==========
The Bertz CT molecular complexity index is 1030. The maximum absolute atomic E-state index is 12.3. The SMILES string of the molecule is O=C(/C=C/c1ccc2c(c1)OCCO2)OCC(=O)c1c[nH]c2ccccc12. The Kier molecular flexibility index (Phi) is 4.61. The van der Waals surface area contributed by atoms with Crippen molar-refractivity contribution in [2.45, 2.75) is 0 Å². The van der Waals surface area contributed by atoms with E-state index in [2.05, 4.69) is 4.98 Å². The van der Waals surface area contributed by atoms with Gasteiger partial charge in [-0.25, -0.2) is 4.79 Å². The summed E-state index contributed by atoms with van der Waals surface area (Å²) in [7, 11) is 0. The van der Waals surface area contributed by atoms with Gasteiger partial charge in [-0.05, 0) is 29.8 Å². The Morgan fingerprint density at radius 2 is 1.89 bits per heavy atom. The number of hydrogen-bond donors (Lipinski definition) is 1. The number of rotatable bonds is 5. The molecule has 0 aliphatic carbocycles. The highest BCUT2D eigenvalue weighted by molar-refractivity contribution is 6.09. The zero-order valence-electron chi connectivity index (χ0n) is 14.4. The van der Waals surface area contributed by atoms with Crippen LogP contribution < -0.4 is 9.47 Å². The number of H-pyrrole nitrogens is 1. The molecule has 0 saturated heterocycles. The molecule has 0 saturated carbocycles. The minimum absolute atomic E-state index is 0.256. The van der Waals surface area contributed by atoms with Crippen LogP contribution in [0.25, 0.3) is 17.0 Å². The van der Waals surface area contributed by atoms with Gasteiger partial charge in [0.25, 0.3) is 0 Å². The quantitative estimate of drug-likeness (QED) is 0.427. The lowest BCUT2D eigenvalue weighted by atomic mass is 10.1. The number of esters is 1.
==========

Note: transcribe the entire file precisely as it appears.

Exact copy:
The Bertz CT molecular complexity index is 1030. The maximum absolute atomic E-state index is 12.3. The SMILES string of the molecule is O=C(/C=C/c1ccc2c(c1)OCCO2)OCC(=O)c1c[nH]c2ccccc12. The Kier molecular flexibility index (Phi) is 4.61. The van der Waals surface area contributed by atoms with Crippen molar-refractivity contribution in [2.45, 2.75) is 0 Å². The van der Waals surface area contributed by atoms with E-state index in [2.05, 4.69) is 4.98 Å². The van der Waals surface area contributed by atoms with Gasteiger partial charge in [-0.25, -0.2) is 4.79 Å². The summed E-state index contributed by atoms with van der Waals surface area (Å²) in [7, 11) is 0. The van der Waals surface area contributed by atoms with Gasteiger partial charge in [-0.05, 0) is 29.8 Å². The Morgan fingerprint density at radius 2 is 1.89 bits per heavy atom. The number of hydrogen-bond donors (Lipinski definition) is 1. The number of rotatable bonds is 5. The molecule has 0 aliphatic carbocycles. The highest BCUT2D eigenvalue weighted by molar-refractivity contribution is 6.09. The zero-order valence-electron chi connectivity index (χ0n) is 14.4. The van der Waals surface area contributed by atoms with Crippen LogP contribution < -0.4 is 9.47 Å². The number of H-pyrrole nitrogens is 1. The molecule has 0 saturated heterocycles. The molecule has 0 saturated carbocycles. The minimum absolute atomic E-state index is 0.256. The van der Waals surface area contributed by atoms with Crippen LogP contribution in [0.25, 0.3) is 17.0 Å². The van der Waals surface area contributed by atoms with Gasteiger partial charge in [0.25, 0.3) is 0 Å². The quantitative estimate of drug-likeness (QED) is 0.427. The lowest BCUT2D eigenvalue weighted by atomic mass is 10.1. The number of esters is 1.